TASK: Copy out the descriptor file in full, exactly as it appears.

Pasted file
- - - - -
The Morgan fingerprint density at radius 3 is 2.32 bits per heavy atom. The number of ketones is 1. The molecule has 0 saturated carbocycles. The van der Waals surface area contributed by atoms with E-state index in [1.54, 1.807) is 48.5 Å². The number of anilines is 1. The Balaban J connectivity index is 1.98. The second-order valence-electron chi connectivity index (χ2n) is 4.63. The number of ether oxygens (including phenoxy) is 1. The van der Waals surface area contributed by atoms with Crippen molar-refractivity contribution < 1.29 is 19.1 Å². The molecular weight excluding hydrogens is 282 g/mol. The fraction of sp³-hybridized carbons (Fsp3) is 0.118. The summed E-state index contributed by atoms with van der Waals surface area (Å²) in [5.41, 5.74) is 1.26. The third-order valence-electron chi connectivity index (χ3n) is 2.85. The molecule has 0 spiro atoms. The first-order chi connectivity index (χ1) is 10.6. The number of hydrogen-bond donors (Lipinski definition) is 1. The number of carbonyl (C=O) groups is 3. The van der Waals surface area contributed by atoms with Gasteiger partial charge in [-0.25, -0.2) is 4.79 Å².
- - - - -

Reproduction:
The Morgan fingerprint density at radius 3 is 2.32 bits per heavy atom. The number of ketones is 1. The molecule has 0 saturated carbocycles. The van der Waals surface area contributed by atoms with E-state index in [1.54, 1.807) is 48.5 Å². The number of anilines is 1. The Balaban J connectivity index is 1.98. The second-order valence-electron chi connectivity index (χ2n) is 4.63. The number of ether oxygens (including phenoxy) is 1. The van der Waals surface area contributed by atoms with Crippen molar-refractivity contribution < 1.29 is 19.1 Å². The molecular weight excluding hydrogens is 282 g/mol. The fraction of sp³-hybridized carbons (Fsp3) is 0.118. The summed E-state index contributed by atoms with van der Waals surface area (Å²) in [5.41, 5.74) is 1.26. The third-order valence-electron chi connectivity index (χ3n) is 2.85. The molecule has 0 spiro atoms. The first-order chi connectivity index (χ1) is 10.6. The number of hydrogen-bond donors (Lipinski definition) is 1. The number of carbonyl (C=O) groups is 3. The van der Waals surface area contributed by atoms with Gasteiger partial charge in [-0.25, -0.2) is 4.79 Å².